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Let's make a deal

Corporate media set sights on African-American market

By Kim Campbell Staff writer of The Christian Science Monitor / November 22, 2000

It's slowly sinking in, both inside and outside cable channel Black Entertainment Television, that something has changed.

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On BET talk shows, hosts are making quips about having deeper pockets thanks to new owner Viacom, whose other properties include CBS, UPN, MTV, Country Music Television, and since three weeks ago, the all-black network.

Though country singer Faith Hill hasn't shown up among BET's music videos yet, the transfer of power concerns some in the African-American community, who wonder if it will become "Beige Entertainment Television." But for others, the $3 billion deal for 20-year-old BET represents a significant step forward.

"The day a lot of us knew was coming is here: We knew there would be a time when corporate America could not ignore African-Americans anymore," says Ken Smikle, who tracks black media and marketing. "We're the last piece of [corporate] earth that any of them can hope to yield any crops from."

At a time when the amount of media aimed at African-American and urban markets is growing, so are deals between black and mainstream media outlets.

In the past five years, these alliances have increased - offering black media access to resources and US and global distribution. In return, mainstream companies gain access to a growing population - with $490 billion worth of buying power - that consumes more media than the population as a whole.

"We think the African-American market is a very important one and a key one," says Peter Costiglio, spokesman for Time Inc., which formed a 49 percent partnership this summer with Essence Communications, publisher of Essence magazine. In recent months, Time Warner, Time Inc.'s parent company, grabbed, one of the projects of Harvard professor Henry Louis Gates Jr.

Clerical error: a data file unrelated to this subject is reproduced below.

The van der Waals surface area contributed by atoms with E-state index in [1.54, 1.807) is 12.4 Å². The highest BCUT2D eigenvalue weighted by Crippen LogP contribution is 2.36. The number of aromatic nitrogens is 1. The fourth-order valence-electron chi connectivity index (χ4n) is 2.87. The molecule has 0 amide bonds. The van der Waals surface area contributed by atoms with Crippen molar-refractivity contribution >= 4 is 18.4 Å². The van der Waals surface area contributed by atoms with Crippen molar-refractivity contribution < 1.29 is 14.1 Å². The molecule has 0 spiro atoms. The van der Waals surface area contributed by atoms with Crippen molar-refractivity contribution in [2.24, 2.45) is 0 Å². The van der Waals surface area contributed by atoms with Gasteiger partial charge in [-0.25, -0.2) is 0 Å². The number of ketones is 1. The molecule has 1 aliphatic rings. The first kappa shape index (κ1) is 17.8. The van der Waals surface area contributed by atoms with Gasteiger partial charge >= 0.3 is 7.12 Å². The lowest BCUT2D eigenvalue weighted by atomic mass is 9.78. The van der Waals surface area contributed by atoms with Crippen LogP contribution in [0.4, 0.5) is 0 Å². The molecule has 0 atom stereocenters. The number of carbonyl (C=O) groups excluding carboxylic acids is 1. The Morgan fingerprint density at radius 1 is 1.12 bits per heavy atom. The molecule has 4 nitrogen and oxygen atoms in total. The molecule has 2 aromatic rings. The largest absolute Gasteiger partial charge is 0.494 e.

Though it remains to be seen what effect such deals will have on content and future ownership of black media, observers say marriages are often necessary in today's competitive market.

"If you're starting out new in this environment, it's almost impossible to do without some type of major media partner who can really finance [you] ... until you get to the point where you build some credibility," says Alfred Edmond, editor in chief of business magazine Black Enterprise.

Even for veterans, there are benefits. Once the BET deal - which includes other BET networks and its Web site - clears regulators, Viacom has said it will not dictate programming, but will offer resources to help with marketing, for example, and possibly increase the number of homes (currently about 62 million) that have access to BET.

BET founder Robert Johnson, who will remain in charge for the next five years, says that black-owned companies are now operating in a different climate - one where segregation no longer rules and the African-American market isn't automatically left to them.

"Because of this new economic paradigm ... the only way for black businesses to better serve their market is to align themselves with major white corporations that are going after that market with or without these black businesses," he says in an interview from BET headquarters in Washington. "You shouldn't think of yourself as a black owner so much as you are a black person who can create value. Oprah is a perfect example of that."